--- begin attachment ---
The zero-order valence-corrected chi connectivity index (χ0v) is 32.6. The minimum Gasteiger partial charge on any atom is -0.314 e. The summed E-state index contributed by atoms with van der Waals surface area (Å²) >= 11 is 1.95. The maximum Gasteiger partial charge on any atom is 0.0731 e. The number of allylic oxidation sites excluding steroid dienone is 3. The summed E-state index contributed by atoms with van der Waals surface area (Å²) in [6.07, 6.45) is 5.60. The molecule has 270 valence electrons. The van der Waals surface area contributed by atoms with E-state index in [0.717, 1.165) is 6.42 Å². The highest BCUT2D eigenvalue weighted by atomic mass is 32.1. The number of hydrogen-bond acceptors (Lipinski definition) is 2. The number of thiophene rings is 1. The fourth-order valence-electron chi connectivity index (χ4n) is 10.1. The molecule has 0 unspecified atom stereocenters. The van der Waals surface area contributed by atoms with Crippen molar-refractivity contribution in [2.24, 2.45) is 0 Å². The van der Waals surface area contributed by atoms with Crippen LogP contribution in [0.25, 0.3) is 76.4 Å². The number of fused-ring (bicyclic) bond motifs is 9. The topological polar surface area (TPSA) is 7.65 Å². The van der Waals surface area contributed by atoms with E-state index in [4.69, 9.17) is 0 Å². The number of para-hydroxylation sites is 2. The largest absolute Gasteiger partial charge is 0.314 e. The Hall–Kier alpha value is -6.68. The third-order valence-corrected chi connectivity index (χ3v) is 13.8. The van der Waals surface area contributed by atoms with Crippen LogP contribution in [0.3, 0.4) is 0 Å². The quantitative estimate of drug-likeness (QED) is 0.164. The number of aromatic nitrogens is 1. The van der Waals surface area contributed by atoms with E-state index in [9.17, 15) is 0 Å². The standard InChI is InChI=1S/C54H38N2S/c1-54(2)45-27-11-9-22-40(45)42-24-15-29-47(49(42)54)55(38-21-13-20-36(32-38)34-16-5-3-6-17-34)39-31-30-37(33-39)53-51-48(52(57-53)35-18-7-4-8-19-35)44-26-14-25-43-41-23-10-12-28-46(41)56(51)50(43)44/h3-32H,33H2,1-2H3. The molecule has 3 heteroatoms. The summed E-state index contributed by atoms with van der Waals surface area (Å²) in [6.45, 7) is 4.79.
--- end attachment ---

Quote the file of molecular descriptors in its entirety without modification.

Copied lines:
The zero-order valence-corrected chi connectivity index (χ0v) is 32.6. The minimum Gasteiger partial charge on any atom is -0.314 e. The summed E-state index contributed by atoms with van der Waals surface area (Å²) >= 11 is 1.95. The maximum Gasteiger partial charge on any atom is 0.0731 e. The number of allylic oxidation sites excluding steroid dienone is 3. The summed E-state index contributed by atoms with van der Waals surface area (Å²) in [6.07, 6.45) is 5.60. The molecule has 270 valence electrons. The van der Waals surface area contributed by atoms with E-state index in [0.717, 1.165) is 6.42 Å². The highest BCUT2D eigenvalue weighted by atomic mass is 32.1. The number of hydrogen-bond acceptors (Lipinski definition) is 2. The number of thiophene rings is 1. The fourth-order valence-electron chi connectivity index (χ4n) is 10.1. The molecule has 0 unspecified atom stereocenters. The van der Waals surface area contributed by atoms with Crippen molar-refractivity contribution in [2.24, 2.45) is 0 Å². The van der Waals surface area contributed by atoms with Crippen LogP contribution in [0.25, 0.3) is 76.4 Å². The number of fused-ring (bicyclic) bond motifs is 9. The topological polar surface area (TPSA) is 7.65 Å². The van der Waals surface area contributed by atoms with E-state index in [4.69, 9.17) is 0 Å². The number of para-hydroxylation sites is 2. The largest absolute Gasteiger partial charge is 0.314 e. The Hall–Kier alpha value is -6.68. The third-order valence-corrected chi connectivity index (χ3v) is 13.8. The van der Waals surface area contributed by atoms with Crippen LogP contribution in [0.3, 0.4) is 0 Å². The quantitative estimate of drug-likeness (QED) is 0.164. The number of aromatic nitrogens is 1. The van der Waals surface area contributed by atoms with E-state index in [9.17, 15) is 0 Å². The standard InChI is InChI=1S/C54H38N2S/c1-54(2)45-27-11-9-22-40(45)42-24-15-29-47(49(42)54)55(38-21-13-20-36(32-38)34-16-5-3-6-17-34)39-31-30-37(33-39)53-51-48(52(57-53)35-18-7-4-8-19-35)44-26-14-25-43-41-23-10-12-28-46(41)56(51)50(43)44/h3-32H,33H2,1-2H3. The molecule has 3 heteroatoms. The summed E-state index contributed by atoms with van der Waals surface area (Å²) in [6.45, 7) is 4.79.